Afghan truce to continue, but Ghani rejects prisoner release

Afghan President Ashraf Ghani said Sunday that a partial seven-day truce would continue, but he rejected a key element of a new US-Taliban deal that calls for the release of thousands of insurgent prisoners.

The so-called “reduction of violence” period, which saw attacks plunge across Afghanistan, lasted the week before a historic agreement between the United States and the Taliban was signed in Doha on Saturday.

The agreement sets a withdrawal period of 14 months for all foreign forces, provided that the Taliban honor several promises and enter into talks with Kabul for a more comprehensive peace agreement.

“The reduction in violence will continue with the aim of achieving a complete ceasefire,” Ghanitold said at a press conference.

“General (Scott) Miller has told the Taliban to do it. It should (continue),” he added, referring to the US commander in charge of foreign forces in Afghanistan.

A Talibansource did not immediately comment.

The partial truce saw scenes of cheering Afghans dancing on the street as hopes grew that the 18-year war in Afghanistan could finally end.

But as a bumpy road sign, Ghani rejected a clause in the agreement that calls on the Taliban to release up to 1,000 prisoners and the Afghan government to release around 5,000 insurgent prisoners.

Ghani’s government was not part of the Doha deal, so even if the deal says “the United States is committed to achieving this goal” of freeing Taliban prisoners, it is unclear how this can happen. produce if Kabul is not on board.

Any release of prisoners is “not under the authority of the United States, it is under the authority of the Afghan government,” said Ghani.

“It could be on the agenda for intra-Afghan talks, but cannot be a precondition for the talks.”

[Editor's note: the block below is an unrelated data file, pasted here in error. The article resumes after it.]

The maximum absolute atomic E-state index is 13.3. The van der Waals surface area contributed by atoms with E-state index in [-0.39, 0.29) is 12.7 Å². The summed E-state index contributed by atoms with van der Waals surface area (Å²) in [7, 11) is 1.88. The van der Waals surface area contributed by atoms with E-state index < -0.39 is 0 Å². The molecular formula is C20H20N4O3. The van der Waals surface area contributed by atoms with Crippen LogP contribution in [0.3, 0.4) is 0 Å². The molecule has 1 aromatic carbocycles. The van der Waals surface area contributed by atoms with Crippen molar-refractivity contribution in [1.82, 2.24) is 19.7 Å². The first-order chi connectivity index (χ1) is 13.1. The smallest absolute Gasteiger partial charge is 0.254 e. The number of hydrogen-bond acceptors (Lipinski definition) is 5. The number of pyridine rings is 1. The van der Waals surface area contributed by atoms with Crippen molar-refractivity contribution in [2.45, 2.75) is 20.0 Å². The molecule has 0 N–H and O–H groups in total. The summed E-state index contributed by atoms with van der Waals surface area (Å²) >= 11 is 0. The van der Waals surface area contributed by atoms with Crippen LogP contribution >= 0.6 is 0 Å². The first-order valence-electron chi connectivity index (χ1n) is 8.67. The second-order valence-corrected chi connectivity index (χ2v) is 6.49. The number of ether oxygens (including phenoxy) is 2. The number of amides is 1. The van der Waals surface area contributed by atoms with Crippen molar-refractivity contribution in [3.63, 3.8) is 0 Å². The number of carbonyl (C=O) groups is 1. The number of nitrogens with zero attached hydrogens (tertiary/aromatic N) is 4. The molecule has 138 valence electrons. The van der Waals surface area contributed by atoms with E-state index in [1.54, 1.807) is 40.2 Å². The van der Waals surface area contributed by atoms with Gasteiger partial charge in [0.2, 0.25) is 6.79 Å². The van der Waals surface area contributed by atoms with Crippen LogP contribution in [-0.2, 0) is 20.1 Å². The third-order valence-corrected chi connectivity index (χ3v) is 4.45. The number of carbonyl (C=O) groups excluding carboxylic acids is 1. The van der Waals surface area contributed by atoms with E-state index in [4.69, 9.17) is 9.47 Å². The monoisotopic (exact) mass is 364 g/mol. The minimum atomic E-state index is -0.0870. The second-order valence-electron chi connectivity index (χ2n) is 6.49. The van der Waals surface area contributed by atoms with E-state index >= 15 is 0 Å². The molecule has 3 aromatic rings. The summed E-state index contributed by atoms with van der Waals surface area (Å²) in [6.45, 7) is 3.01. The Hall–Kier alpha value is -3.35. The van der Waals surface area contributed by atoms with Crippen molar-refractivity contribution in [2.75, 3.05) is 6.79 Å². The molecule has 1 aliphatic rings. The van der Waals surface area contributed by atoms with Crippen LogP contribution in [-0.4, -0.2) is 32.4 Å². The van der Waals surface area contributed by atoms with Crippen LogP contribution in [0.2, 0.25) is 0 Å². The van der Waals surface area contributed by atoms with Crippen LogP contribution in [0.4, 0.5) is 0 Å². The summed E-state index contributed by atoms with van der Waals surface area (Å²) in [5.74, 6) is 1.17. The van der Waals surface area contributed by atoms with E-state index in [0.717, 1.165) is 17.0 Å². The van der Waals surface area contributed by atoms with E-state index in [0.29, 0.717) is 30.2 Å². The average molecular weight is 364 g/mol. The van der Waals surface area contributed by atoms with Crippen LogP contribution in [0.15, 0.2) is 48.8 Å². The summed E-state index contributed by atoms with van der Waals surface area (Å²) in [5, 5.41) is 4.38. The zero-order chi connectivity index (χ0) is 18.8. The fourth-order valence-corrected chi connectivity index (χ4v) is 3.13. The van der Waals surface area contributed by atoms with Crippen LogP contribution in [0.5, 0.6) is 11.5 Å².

‘More relaxed’

The Taliban have so far refused to negotiate with the Ghani administration – which they considered an American puppet regime – but the withdrawal agreement depends on Kabul and the insurgents who reach a separate peace agreement by through “intra-Afghan” negotiations.

Ghani, who is mired in a political crisis following allegations of fraud over his re-election, was referring to the upcoming talks which are due to start on March 10, it seems, in Oslo.

Ghani’s interrogation of the prisoner’s release indicates difficult negotiations ahead in a country still torn apart by tribal and ethnic rivalries, and where leaders and warlords seem unable to find common ground on important issues.

Washington has clearly not congratulated Ghani on his electoral victory, announced last week after months of delays, while his main rival Abdullah Abdullah has pledged to set up a parallel administration.

Despite lingering uncertainty about the significance of the agreement for Afghanistan, residents of Kabul said they were relieved to walk the streets without fear of attacks from the Taliban.

“I feel much more peaceful today after the agreement, more relaxed,” said a police officer on condition of anonymity.